Life is emergent and present and we are an expression of it. That’s all. It is not about us, as “we” understand “us.” We are not outside life perceiving it – naming it, memorizing it, judging it, and so forth. It seems that way, but that’s the illusion. We are not separate from what we are observing: we are what is observed, too. We are life expressing itself in full awareness of its expression. To say it – or read it – is nothing, but to know – to remember – it is to be saved from grief and loss and delivered unto eternity.

And again, this is neither mystical nor magical. It is a simple truth inherent in Life which was going on long before our bodies showed up and which will be going on long after they are gone.

**

Anyway, what I am really trying to say here is: you can walk to it sometimes: at 4 a.m. it waits in the fields and on moonlit trails winding through the hushed forest: it asks when you will be ready to take it home with you, not just sample it and retreat, not hoard it for the ones with whom you’re in love, not hide it with semantic effusion and symbolism. These poems and sentences are okay, it says. But I am the Silence from which they emerge and I am the Light into which they return.

**

One morning you are pouring coffee

and mentally rehearsing sentences

when you look up in the shadowed kitchen of 4 a.m.

and – no warning – it is there: the realization

that you are not separate from Life.

It followed you back like a stray dog

and you can’t say no because

you already said yes.

A long time ago: yes.

It doesn’t ask if you’re ready

because you are:

that is why it is here.

{ 6 comments… add one }
  • Pam Peterson November 12, 2014, 9:15 am

    “Reality does not submit to stasis.” I love that line. I am coming near the end of my first year studying and attempting to apply the principles of ACIM in my life. Thank you, Sean. Your wonderful posts have been crucial to my understanding of many of the lessons. I always look forward to your writing.

    • Sean Reagan November 13, 2014, 11:03 am

      Thank you, Pam. I appreciate the kind words very much and am grateful to share the way with you!

  • Hazel November 13, 2014, 3:42 am

    “We replace what is with our own images.”
    “The present always suffices. ”
    “Awakening might be understood as the realized capacity to give one’s attention only to reality and not to be distracted by fantasies and dreams of what was or what might be. ”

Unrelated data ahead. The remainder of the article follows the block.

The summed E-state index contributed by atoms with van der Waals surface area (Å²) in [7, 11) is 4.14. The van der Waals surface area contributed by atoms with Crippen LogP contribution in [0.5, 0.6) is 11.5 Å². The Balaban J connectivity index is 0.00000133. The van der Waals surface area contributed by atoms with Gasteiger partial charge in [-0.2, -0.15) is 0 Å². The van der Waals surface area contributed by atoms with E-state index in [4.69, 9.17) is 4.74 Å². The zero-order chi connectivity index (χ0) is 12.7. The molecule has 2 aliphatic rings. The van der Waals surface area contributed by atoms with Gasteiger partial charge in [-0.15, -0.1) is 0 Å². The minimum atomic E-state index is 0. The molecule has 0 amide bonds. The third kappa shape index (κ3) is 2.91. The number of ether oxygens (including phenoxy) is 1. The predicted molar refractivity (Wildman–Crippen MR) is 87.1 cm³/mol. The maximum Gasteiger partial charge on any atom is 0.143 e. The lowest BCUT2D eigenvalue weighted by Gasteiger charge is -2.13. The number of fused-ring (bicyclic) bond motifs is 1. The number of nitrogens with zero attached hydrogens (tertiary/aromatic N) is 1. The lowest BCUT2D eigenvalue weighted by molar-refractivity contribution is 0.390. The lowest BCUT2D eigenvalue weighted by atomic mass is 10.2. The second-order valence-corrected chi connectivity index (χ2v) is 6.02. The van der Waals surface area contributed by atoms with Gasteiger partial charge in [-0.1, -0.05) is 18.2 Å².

“Can we stay with Life. Simply be present to it as it is, without projecting our wishes and fears onto it?” – I take this as my challenge for today. I know I will largely fail, but I will not judge myself for that.

    In gratitude,
    Hazel.

    • Sean Reagan November 13, 2014, 11:02 am

      Thank you for reading, Hazel. Yes, in a sense we do fail, but in another sense, our so-called failures are encompassed by God’s Love and so it’s no big deal. I have noticed in my own experience that God or Jesus or the Holy Spirit or whatever word is most helpful is very good at making lemonaid out of lemons . . . And I sure do offer up a lot of lemons!

  • Cheryl November 13, 2014, 5:05 pm

    Perhaps you write, Sean, simply because you must. If we are all teachers and we are all students, then we teach and we learn through the gifts we are given, following the path that opens up before us and the voice that pulls us forward.

    And even if the word is not the thing — and the thing is not the thing — more and more your words here have a way of pointing in the direction of the, well, thing 🙂

    Your poem is beautiful, in a simple, total way … And I keep revisiting the line in your text that tells me “awareness is always curative…”

    Yes.

    • Sean Reagan November 14, 2014, 5:08 pm

      Thanks, Cheryl! I appreciate that . . . Whenever I think of writing as a gift I think of two poems: Jack Gilbert’s In Dispraise of Poetry and Emily Dickinson’s My Life Had Stood a Loaded Gun . . . Whatever the form the divine expression takes, it is not always easy! Thanks for reading & sharing . . . I had lunch with a friend with whom I once spent time in Austin (another life given to Dem politics) and wondered how your daughter was doing . . .